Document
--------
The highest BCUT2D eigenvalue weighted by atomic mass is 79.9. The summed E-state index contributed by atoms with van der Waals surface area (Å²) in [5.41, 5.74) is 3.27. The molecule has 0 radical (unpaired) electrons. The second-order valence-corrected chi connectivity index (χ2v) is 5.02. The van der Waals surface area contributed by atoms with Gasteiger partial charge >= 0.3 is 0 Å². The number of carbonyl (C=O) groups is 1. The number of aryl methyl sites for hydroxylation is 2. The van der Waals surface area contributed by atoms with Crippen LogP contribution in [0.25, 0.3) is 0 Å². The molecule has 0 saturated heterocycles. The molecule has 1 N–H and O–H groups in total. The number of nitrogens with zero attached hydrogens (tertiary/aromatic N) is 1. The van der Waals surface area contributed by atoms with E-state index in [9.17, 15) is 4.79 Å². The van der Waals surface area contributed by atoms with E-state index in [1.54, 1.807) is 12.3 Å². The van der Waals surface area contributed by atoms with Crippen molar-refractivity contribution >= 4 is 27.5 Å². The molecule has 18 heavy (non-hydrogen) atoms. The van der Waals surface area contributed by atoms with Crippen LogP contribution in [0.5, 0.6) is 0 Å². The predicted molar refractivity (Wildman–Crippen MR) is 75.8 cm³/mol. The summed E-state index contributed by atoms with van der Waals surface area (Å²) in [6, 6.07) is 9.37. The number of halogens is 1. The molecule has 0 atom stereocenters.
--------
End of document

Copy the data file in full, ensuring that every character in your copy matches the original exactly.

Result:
The highest BCUT2D eigenvalue weighted by atomic mass is 79.9. The summed E-state index contributed by atoms with van der Waals surface area (Å²) in [5.41, 5.74) is 3.27. The molecule has 0 radical (unpaired) electrons. The second-order valence-corrected chi connectivity index (χ2v) is 5.02. The van der Waals surface area contributed by atoms with Gasteiger partial charge >= 0.3 is 0 Å². The number of carbonyl (C=O) groups is 1. The number of aryl methyl sites for hydroxylation is 2. The van der Waals surface area contributed by atoms with Crippen LogP contribution in [0.25, 0.3) is 0 Å². The molecule has 0 saturated heterocycles. The molecule has 1 N–H and O–H groups in total. The number of nitrogens with zero attached hydrogens (tertiary/aromatic N) is 1. The van der Waals surface area contributed by atoms with E-state index in [9.17, 15) is 4.79 Å². The van der Waals surface area contributed by atoms with E-state index in [1.54, 1.807) is 12.3 Å². The van der Waals surface area contributed by atoms with Crippen molar-refractivity contribution >= 4 is 27.5 Å². The molecule has 18 heavy (non-hydrogen) atoms. The van der Waals surface area contributed by atoms with Crippen LogP contribution in [0.5, 0.6) is 0 Å². The predicted molar refractivity (Wildman–Crippen MR) is 75.8 cm³/mol. The summed E-state index contributed by atoms with van der Waals surface area (Å²) in [6, 6.07) is 9.37. The number of halogens is 1. The molecule has 0 atom stereocenters.